Project Information

Project No: S-BMT-21-6 (LT08-2-LMT-K-01-051)
Project Leader: Dr. Agnė Brilingaitė
Project Duration: 01/01/2021 - 31/12/2023
Project Promoter: Vilnius University (Lithuania)


The world is experiencing a high demand for high-quality cybersecurity specialists due to an increasing number of cyber attacks and their technological advancement.

In the Baltic countries, the geopolitical situation sets cybersecurity as a top priority. All economic sectors depend on the protection against cybercrime. In more than 90% of cyber incidents, humans could be seen both as attack targets and defenders having a broad set of technical and generic competencies. There is an enormous lack of research regarding the role of human factors in cybersecurity internationally. The establishment of an international cross-disciplinary research team will address the urgent need for a scientific understanding of human limitations and capabilities in the cyber kill chain.

The three Baltic countries and their partners from Norway and Liechtenstein make the team to investigate human behaviour in cybersecurity by combining research areas of computer science, psychology, and human genomics.

The project aims to develop a comprehensive, science-based interdisciplinary framework to develop and assess generic and subject-related competences of the current and future cybersecurity workforce. The data will be gathered based on the participants of international cybersecurity exercises. Risk assessment and educational components will be tested in the student environment. Statistical and data mining tools will be used to interpret multilayered data and to find correlations among genetic, behavioural, and technical skills under stressful conditions.

The project will result in the creation of a set of methodologies and tools that will include specific software components to gather and analyse data, self-report tools to collect factual data on social behavioural patterns, recommendations to consider specific biological marker information, a custom genotyping array, a methodology to develop and assess competencies, and the risk assessment process based on the joint interdisciplinary data.

Main Objectives

The main objective is to advance the performance of the cybersecurity (CS) specialist by identifying possible improvements from three different perspectives: by regarding the human as a biological entity, by analyzing behaviour patterns of the person, and by addressing the necessary knowledge and skills of the cybersecurity specialist.

The project is based on a hypothesis that it is possible to map cyber competencies required to solve cyber-crime, defend infrastructure, or be resilient to cyber-abuse and then to develop a rational competence improvement path for a CS specialist. When dealing with critical infrastructures or handling life mission-critical support systems, tools that enable the assessment of human traits or inherent risks are non-existent, or research components are not validated scientifically.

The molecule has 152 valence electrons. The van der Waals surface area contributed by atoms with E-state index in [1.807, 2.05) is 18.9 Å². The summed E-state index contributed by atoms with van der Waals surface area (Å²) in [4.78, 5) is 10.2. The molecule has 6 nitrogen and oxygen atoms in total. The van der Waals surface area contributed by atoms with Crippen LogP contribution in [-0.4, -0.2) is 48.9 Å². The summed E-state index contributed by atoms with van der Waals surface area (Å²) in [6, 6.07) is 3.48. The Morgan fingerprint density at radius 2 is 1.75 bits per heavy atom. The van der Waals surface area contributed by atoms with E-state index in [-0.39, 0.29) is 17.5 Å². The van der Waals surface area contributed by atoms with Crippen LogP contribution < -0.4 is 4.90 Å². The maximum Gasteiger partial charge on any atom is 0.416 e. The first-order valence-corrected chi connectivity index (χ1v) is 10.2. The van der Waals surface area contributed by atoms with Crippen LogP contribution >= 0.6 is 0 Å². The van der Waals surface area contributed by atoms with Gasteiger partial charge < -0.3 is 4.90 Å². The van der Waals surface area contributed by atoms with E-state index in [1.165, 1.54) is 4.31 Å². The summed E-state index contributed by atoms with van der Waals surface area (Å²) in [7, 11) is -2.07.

The envisioned results include:

  • Identification of key performance indicators in individual/team level training/exercises to develop an evidence base for a comprehensive assessment of cyber competences.
  • Development of methods to assess and predict the performance of a human in individual tasks and collaborative decision-making environments in cyberspace.
  • Development of specific tools to advance the performance of a human in learning to cope with challenges during stressful situations that require technological knowledge.



Advancing Human Performance in Cybersecurity is funded by a grant of almost €1 million from the Baltic Research Programme under the Financial Mechanism of the European Economic Area (Iceland, Liechtenstein and Norway). The objectives of the Baltic Research Programme are to consolidate the scientific potential of the Baltic States, Iceland, Liechtenstein and Norway, to strengthen regional cooperation in scientific research relevant to the countries of the region, and to fill the gap between national research funding and EU structural support.

Project Results

Most cyber incidents occur to human error. Therefore, risk assessment strategies should consider digital assets and challenges that lead to risks due to individual human characteristics under certain conditions, e.g., in stressful situations during crises. The initial project’s paper [1] presented a theoretical ontology-based model as a basis for a human trait semantic network. The built proof-of-the-concept prototype combined artificial intelligence algorithms and psychological questionnaires to demonstrate existing human trait links to cyber hygiene. Another paper [2] presents a holistic architecture to assess human traits and explains the links between the natural human and digital-self using the impulsivity trait example. Also, we deconstructed the stress factor understandable in an everyday setting of the cybersecurity specialist to emphasize the need for personalized training to build resilience against stress as genetics influences reaction to the environment’s triggers [3]. Therefore, in a project, the competence model of the trainee (see Figure~) considers the trainee’s performance (behavior and results) under certain conditions with an impact of personal characteristics during a particular scenario that requires one to play a professional role and apply related competences [4].